My father’s photograph hangs in our hallway. I am horrible at decorating. I did not nail it there. My husband did.
That might not seem terribly odd except I did not ask him to nail up the picture. And … my husband never knew my dad. He had died before I met Richard.
Nonetheless, Richard occasionally references my father. He did so just a little while ago after renting the movie Pearl Harbor.
“This is the kind of movie your dad would like,” he said.
It’s like Dad is alive and a part of our family. Because, well, he is a part of our family.
Clearly, my husband knows what sorts of movies Dad liked because he’s heard stories about him for nearly 15 years now. And Richard loves planes like Dad, which creates linkage.
But it goes much deeper than that. There’s a profound truth about loss and grief in this story.
Mitch Albom put his finger on it in Tuesdays with Morrie. He wrote:
Albom also wrote The Five People You Meet in Heaven, which incidentally, my father read.
It is not a huge leap for those who believe in heaven to think of their parents in present terms. However, I don’t think we expect the relationships to evolve after their death.
It certainly wasn’t on my radar. But as I cleaned out my parents’ home, I learned new things about them, took on new perspectives, and grew through my grief.
When we change, the people around us (and in our hearts) change, too.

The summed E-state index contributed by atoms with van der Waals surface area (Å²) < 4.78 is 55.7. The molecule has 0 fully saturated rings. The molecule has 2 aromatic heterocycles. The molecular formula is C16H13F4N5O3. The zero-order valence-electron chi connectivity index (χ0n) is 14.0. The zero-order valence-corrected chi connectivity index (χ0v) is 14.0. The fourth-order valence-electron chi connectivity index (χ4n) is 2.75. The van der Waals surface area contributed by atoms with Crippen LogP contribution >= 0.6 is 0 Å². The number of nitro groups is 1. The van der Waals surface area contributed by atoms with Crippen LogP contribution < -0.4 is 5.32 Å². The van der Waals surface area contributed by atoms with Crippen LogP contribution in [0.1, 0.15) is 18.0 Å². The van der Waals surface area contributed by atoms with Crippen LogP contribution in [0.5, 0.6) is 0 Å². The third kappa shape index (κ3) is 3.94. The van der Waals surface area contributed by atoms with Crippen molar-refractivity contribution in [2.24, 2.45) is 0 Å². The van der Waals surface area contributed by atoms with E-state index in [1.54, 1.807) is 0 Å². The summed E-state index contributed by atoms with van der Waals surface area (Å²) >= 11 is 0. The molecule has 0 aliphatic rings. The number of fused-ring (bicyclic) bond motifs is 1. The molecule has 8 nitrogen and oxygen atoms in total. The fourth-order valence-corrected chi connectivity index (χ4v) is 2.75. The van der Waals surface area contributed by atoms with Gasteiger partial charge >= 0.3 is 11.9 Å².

Sometimes the change that evolves the relationship with a now-deceased parent is a new baby.
Sometimes it’s a new challenge that shifts our understanding of what one of our parents endured.
Sometimes it’s a new season of life that comes as we age.
Sometimes it’s a national event – think of how one generation compared 9/11 to the previous generation’s resolve during war.
Some things don’t change, however, and I’m so very glad of that. I still sense the love my dad showed me while he was on this Earth. Even without his physical presence, it is an anchor during sad and difficult seasons.
He continues to be a role model, a source of wisdom and a humble example of living patiently with a debilitating illness. The memories of how he navigated life is the stuff I will draw upon all my days. And in that way, he continues to be a part of my life.
I bet you also have very specific ways in which your dad shows up, sort of speak, as an example, encourager or comforter.
Father’s Day is tough stuff. I’m not suggesting we don’t grieve, however, maybe we can take the edge off the day by embracing all of the new reality.
Yes, our fathers are gone, and yes, they also left behind wonderful memories that embrace us to this day.
A key way to balance our grief is using various linking sources.
Digging down into our treasure chest of memories and mementos, we find ways to commemorate our dads.
Another source is our father’s friends or mutual friends. And then there are the children. We may notice that little Olivia has his wide-lobed ears.
We may mine the spaces we walked, retracing steps, or the letters he left behind.
And then there is the winning piece of advice he gave at graduation – that amazingly applies to our career choice right now.
And how he enjoyed the beauty of morning songbirds, and though you aren’t a morning person, now their melodies bring a smile to your face.
Maybe by memorializing our dads for what they left behind and how they continue to impact our lives will take the edge off the day.
At least, that’s what I hope.
A lot of people suffer silently. If this post resonates with you, please share it on your social media pages and offer love to friends and associates may be unsure about what to do with Father’s Day. Blessings to you ~ Toni
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